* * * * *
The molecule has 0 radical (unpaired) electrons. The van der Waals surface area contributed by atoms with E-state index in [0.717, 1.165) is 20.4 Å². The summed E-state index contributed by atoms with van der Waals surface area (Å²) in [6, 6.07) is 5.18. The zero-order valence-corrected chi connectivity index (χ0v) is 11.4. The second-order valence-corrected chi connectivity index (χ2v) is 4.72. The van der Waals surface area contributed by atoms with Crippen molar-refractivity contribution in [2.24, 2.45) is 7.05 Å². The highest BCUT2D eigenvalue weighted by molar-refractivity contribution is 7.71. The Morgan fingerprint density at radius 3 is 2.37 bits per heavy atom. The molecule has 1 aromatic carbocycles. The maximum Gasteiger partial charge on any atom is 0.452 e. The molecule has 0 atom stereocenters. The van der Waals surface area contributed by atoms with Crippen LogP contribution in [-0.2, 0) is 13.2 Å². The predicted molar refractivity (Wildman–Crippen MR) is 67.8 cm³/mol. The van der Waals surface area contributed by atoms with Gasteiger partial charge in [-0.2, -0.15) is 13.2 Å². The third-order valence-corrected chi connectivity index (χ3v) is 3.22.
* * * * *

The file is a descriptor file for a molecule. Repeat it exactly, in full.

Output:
The molecule has 0 radical (unpaired) electrons. The van der Waals surface area contributed by atoms with E-state index in [0.717, 1.165) is 20.4 Å². The summed E-state index contributed by atoms with van der Waals surface area (Å²) in [6, 6.07) is 5.18. The zero-order valence-corrected chi connectivity index (χ0v) is 11.4. The second-order valence-corrected chi connectivity index (χ2v) is 4.72. The van der Waals surface area contributed by atoms with Crippen molar-refractivity contribution in [2.24, 2.45) is 7.05 Å². The highest BCUT2D eigenvalue weighted by molar-refractivity contribution is 7.71. The Morgan fingerprint density at radius 3 is 2.37 bits per heavy atom. The molecule has 1 aromatic carbocycles. The maximum Gasteiger partial charge on any atom is 0.452 e. The molecule has 0 atom stereocenters. The van der Waals surface area contributed by atoms with Crippen LogP contribution in [-0.2, 0) is 13.2 Å². The predicted molar refractivity (Wildman–Crippen MR) is 67.8 cm³/mol. The van der Waals surface area contributed by atoms with Gasteiger partial charge in [-0.2, -0.15) is 13.2 Å². The third-order valence-corrected chi connectivity index (χ3v) is 3.22.